When people ask what I do for a living and I reply I am a middle school social studies teacher, nine times out of 10 they gasp and say, “I don’t know how you do it!” In all honesty, there are days when I don’t know how I do it either. But most days I leave work happier than when I first came in.
Unlike many others, my middle and high school careers were fairly painless. I had an extremely supportive immediate and extended family, a great group of friends, top-notch educators and was involved in a few extracurricular activities that I truly loved. I knew that wherever my path ultimately took me, I would have the support, experience and education that I needed to succeed.
It was early in my high school career when I knew that the field of education was the profession I wished to pursue. I had so many wonderful educators who truly opened up my mind to so many new and different perspectives and experiences. I wanted to be that person for my students; I wanted to help cultivate future leaders.
What makes teaching so great is that no two days are exactly the same. What also makes teaching so great is that no student is exactly the same as the next. However, in my teaching one thing does stay the same: I treat every student as though he or she matters and teach every student that any one of them could be a leader.
Building young leaders doesn’t take a magic formula, it just takes one (or more!) person in that young person’s life who truly cares. That guiding light should not only be a positive example of leadership him- or herself, but should also be someone who truly takes the time to get to know the individual child and build on his or her strengths.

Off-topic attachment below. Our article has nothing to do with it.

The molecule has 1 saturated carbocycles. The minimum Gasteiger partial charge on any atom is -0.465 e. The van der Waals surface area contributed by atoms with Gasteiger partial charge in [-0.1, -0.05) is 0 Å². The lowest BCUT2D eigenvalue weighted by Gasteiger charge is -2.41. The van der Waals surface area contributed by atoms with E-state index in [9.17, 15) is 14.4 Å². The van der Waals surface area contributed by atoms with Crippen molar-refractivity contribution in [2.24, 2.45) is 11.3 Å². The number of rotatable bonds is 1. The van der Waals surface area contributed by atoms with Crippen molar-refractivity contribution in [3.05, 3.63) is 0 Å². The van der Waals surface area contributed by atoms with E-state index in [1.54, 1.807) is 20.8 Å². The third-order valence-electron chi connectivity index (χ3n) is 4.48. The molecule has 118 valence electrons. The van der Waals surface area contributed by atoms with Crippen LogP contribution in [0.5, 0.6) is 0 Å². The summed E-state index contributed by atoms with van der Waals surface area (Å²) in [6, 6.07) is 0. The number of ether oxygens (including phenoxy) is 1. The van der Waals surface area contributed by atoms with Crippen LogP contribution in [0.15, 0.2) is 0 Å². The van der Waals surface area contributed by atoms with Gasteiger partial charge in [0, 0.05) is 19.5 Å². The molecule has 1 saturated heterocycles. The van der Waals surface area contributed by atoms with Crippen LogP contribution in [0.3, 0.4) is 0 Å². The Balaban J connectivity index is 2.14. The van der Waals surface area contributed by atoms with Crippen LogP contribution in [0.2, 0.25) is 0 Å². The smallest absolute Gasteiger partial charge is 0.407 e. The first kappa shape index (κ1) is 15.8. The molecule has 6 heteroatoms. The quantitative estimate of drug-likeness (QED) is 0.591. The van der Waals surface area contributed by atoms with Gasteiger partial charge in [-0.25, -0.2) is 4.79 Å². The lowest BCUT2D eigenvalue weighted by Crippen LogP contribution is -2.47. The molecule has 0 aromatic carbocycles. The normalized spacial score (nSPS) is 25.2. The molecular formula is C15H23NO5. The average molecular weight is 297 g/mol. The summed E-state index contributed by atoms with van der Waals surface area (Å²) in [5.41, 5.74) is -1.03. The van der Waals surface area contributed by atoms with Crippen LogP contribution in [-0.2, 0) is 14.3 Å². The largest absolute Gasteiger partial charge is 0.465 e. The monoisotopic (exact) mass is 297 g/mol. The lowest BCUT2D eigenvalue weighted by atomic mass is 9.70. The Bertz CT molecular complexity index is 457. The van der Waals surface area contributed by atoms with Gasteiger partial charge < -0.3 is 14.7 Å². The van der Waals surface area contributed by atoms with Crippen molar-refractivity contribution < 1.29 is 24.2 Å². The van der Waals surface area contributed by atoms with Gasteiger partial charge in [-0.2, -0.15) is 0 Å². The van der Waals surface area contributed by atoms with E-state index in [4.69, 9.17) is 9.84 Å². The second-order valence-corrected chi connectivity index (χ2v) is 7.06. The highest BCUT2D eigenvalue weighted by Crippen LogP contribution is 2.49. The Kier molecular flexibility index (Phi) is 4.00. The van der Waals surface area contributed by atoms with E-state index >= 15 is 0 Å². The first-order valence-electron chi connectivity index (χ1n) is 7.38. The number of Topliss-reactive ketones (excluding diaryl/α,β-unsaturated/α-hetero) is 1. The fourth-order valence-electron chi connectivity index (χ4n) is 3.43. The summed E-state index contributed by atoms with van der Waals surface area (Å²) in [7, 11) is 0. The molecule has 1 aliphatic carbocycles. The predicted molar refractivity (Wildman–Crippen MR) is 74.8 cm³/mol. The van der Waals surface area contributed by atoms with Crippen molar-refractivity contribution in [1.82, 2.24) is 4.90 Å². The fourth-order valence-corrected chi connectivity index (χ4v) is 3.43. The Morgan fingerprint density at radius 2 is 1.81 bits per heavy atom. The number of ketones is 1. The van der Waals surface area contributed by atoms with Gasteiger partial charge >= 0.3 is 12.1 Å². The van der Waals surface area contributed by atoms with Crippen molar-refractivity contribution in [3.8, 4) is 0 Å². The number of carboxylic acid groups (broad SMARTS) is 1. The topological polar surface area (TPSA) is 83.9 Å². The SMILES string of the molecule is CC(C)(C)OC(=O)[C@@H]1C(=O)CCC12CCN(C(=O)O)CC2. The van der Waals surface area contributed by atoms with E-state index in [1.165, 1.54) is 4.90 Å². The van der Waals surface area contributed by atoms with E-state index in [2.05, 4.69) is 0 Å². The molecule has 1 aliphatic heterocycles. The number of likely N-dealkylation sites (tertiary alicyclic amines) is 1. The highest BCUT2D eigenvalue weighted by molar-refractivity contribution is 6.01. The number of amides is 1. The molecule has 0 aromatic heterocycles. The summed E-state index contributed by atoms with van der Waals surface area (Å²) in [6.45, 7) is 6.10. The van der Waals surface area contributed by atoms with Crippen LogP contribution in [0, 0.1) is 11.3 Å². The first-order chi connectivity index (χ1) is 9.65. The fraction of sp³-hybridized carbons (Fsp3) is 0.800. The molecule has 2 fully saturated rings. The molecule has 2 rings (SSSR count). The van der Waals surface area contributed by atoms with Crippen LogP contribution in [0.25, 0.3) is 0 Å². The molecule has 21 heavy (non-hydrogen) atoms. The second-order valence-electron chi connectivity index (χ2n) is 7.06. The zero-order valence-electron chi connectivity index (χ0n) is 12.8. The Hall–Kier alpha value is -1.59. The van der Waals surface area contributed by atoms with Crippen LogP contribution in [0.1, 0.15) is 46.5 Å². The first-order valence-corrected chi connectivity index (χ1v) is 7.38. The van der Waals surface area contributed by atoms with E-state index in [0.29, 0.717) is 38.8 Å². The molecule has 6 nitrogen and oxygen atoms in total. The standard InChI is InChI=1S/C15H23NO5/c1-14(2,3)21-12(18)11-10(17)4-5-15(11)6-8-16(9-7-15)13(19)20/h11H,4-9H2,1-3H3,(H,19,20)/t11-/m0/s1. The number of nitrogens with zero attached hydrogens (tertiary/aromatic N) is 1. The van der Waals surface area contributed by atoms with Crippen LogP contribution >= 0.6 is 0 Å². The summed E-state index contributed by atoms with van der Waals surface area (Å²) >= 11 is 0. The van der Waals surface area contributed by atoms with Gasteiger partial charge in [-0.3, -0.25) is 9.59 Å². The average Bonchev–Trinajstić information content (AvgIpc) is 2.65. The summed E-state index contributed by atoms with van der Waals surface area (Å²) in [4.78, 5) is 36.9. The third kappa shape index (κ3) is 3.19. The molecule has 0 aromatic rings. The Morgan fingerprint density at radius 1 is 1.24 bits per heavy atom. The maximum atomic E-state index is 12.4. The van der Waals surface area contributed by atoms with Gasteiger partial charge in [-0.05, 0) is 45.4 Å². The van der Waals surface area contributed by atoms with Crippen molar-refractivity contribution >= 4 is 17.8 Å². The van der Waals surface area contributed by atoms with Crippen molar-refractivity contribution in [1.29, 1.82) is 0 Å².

Within my classroom, through our study of individuals and groups, we are able to identify what makes a good leader. There is a specific activity we do during our study of Jamestown, Virginia, in which we brainstorm a list of characteristics the students believe a good leader should possess. Inevitably, they believe the person should be smart, honest and hard-working.
But, as we dig deeper and see the impact John Smith had on the colony of Jamestown, the students realize strong leadership isn’t just about being smart. Rather, it is about taking into account other people’s perspectives, being a good listener and being able to persevere in the face of adversity. It is about being confident in yourself and your decisions as well as being a good team player. John Smith was all of these things and was able to get his people out of the “Starving Time” and help to create the first permanent and successful settlement in the New World.
The qualities that my students listed during our Jamestown unit are just the tip of the iceberg. But how can we help our children and other young people develop into leaders?
Stay tuned for part 2 of my blog in which I will dive into how to help today’s youth develop into tomorrow’s leaders.
Teresa Florindi is a full time Social Studies teacher in Port Chester, NY. When she is not instilling her passion about American History to her 7th graders, she enjoys traveling with her fiancé. She also spends her spare time teaching group exercise and indoor cycling at her local YMCA.